Ocala kayaker films large troop of invasive monkeys with deadly STD

For almost a century, Florida has been dealing with a large troop of invasive monkeys that also carry a deadly strain of the herpes virus, and last month a kayaker in Silver Springs State Park filmed them diving from trees in the river.

In the video, which was obtained by Orlando television station WESH, Ocala resident Rod Guynn shows what appears to be dozens of invasive rhesus macaques jumping from trees along the shoreline into the Silver River.

The state park currently is home to a growing population of roughly 300 monkeys, which were left behind from a tourist attraction called Colonel Tooey's Jungle Cruise in the 1930s. Ironically, Colonel Tooey, left placed the monkeys on an island in the middle of the river because he actually thought they couldn’t swim, and as you can see in the video, this is not the case.
While incredibly cute as well as symbolic of Florida’s constant battle with invasive species, the monkeys have become a growing concern with wildlife officials because of their STDs.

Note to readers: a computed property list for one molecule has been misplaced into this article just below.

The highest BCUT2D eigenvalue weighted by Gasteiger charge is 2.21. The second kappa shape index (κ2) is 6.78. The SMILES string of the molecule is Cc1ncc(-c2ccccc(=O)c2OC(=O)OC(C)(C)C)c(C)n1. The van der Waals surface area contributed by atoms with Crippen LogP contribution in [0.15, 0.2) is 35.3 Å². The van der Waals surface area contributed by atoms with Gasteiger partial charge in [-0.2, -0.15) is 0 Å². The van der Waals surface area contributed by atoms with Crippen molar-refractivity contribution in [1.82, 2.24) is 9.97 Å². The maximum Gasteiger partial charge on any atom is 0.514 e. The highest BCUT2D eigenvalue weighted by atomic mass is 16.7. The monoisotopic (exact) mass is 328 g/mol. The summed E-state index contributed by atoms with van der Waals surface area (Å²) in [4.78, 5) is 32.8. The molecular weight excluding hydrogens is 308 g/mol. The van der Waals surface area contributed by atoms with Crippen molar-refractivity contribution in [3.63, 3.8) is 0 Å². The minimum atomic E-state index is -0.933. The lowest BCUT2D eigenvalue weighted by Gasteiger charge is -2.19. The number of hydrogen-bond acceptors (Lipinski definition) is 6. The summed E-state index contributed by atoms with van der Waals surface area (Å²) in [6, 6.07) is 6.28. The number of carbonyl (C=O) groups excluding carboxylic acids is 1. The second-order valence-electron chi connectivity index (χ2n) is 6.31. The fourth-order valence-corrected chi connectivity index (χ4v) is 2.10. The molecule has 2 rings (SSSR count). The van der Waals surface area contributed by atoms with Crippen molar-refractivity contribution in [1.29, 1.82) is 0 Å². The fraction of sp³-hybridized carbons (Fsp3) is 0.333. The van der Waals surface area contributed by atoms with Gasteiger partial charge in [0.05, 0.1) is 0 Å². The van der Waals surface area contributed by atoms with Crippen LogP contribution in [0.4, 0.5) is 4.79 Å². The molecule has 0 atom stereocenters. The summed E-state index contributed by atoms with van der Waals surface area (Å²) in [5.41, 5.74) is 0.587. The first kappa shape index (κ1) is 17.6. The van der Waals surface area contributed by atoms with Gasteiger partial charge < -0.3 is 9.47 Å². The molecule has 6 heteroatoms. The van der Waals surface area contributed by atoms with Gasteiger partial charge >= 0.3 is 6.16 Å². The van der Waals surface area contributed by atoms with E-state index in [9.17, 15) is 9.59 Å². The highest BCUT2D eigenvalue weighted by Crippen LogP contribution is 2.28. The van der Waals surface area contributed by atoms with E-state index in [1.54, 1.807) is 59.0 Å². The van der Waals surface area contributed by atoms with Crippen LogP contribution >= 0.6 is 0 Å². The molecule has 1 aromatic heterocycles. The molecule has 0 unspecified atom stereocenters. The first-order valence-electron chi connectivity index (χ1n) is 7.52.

A study conducted in 2018 from the Centers for Disease Control found that about 25 percent of the Silver Spring monkey population carried herpes B, which can cause brain damage in humans or even death if not treated immediately. However, despite the fact the virus is transmitted through saliva and other bodily fluids (notably thrown turds), there has been no known transmission of herpes B from a wild rhesus macaque to a human.

The monkeys have also been known to venture out of the park to places as far as The Villages, Apopka, and even Tampa.

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The monkeys have also been known to venture out of the park to places as far as the Villages, Apopka, and even Tampa.

Last year, the The Florida Fish and Wildlife Conservation Commission stated that they support the removal of the monkeys from the state park, but did not say how or when they would complete this task.

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